Separate lentivectors containing spCas9 (lentiCas9-Blast, Addgene #52962) and sgRNA (lentiGuide-Puro, Addgene #52963) (both deposited by Feng Zhang) were produced in the HEK 293FT packaging cell line by transient co-transfection. Shortly, 40–70% confluent HEK 293FT cells were used for transfections with 14 μg of the transfer vector, 4 μg of the packaging vector psPAX2 (Addgene #12260, deposited by Didier Trono) and 2 μg of the envelope vector pMD2.G (Addgene #12259) mixed in 0.45 ml water, 2.5 M CaCl2 and 2× HeBS (274 mM NaCl, 10 mM KCl, 1.4 mM Na2HPO4, 15 mM D-glucose, 42 mM HEPES, pH 7.06) per 10 cm dish. Before adding to the cells, the DNA-HeBS mix was incubated for 30 min at room temperature. After overnight incubation, the medium with DNA precipitate was gently removed from the cells and replaced with a full fresh medium. Media containing viral particles were collected after 72 h, spun at 500 g for 5 min at room temperature to remove cell debris, filtered through a 0.45 µm PES syringe filter (Fisherbrand, Thermo Fisher Scientific), and concentrated by ultracentrifugation for 2 h at 107 000 g (maximum) at 4°C (Beckman Coulter, SW 32Ti rotor). The pellet containing lentiviral particles was suspended in the residual medium, incubated for ∼2 h at 4°C with occasional mild vortexing, aliquoted, snap frozen and stored in −70°C. A QuickTiter Lentivirus-Associated p24 ELISA assay (Cell Biolabs) was used to measure the physical lentiviral titer with a serial dilution of virus stock, according to the manufacturer’s protocol.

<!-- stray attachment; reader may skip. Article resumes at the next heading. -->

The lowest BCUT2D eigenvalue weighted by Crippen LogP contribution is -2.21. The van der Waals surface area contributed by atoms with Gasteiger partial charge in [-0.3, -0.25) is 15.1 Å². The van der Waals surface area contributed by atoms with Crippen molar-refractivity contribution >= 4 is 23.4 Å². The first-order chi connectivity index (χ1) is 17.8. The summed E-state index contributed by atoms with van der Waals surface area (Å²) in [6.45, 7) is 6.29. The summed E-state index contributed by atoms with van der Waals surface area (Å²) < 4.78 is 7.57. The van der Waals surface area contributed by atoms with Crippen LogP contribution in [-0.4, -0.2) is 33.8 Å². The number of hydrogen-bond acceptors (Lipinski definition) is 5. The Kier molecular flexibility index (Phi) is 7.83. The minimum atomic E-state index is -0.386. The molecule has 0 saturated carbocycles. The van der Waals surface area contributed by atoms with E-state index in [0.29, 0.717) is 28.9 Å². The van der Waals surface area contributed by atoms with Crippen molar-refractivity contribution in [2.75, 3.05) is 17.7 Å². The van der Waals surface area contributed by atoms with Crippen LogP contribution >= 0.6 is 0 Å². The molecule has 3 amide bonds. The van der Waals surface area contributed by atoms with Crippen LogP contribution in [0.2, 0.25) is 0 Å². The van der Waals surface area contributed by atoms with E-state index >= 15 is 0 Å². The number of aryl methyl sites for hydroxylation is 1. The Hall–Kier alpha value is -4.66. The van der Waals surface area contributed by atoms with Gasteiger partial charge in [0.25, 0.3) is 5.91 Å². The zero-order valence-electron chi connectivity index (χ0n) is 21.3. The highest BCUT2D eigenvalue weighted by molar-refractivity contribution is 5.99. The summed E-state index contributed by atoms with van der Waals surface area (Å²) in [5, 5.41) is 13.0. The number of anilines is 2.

To generate lamin A/C KO HeLa cells, ∼100,000 cells were seeded on a 24-well plate. A day later, the cells were transduced with Lenti-Cas9 (multiplicity of infection of 1, 3 and 6) and, 72 h later, 8 μg/ml of blasticidin S HCl (Thermo Fisher Scientific) was applied to select Cas9-expressing cells. Cells transduced with the smallest amount of Lenti-Cas9 particles that survived after the control well were used for the next step. In the second stage, the mixed pool of stably expressing Cas9 cells was transduced with Lenti sgRNA vectors (multiplicity of infection of 6, 9 and 12) and, 72 h later, 1 μg/ul puromycin (Thermo Fisher Scientific) was applied on cells to select double-positive Cas9+/Lenti sgRNA+ cells. Based on western blotting results, cell populations showing the highest reduction in lamin A/C protein levels were single sorted (SH800 cell sorter, Sony Biotechnology) and re-grown into a clonal cell population. On average, 20 clones per sgRNA population were screened with western blotting. Both sgRNA#1 (designed to target LMNA exon 3) and sgRNA#2 (designed to target LMNA exon 1) generated full lamin A/C KO clones that were chosen for further analyses, and named LAC KO1 and LAC KO2, respectively.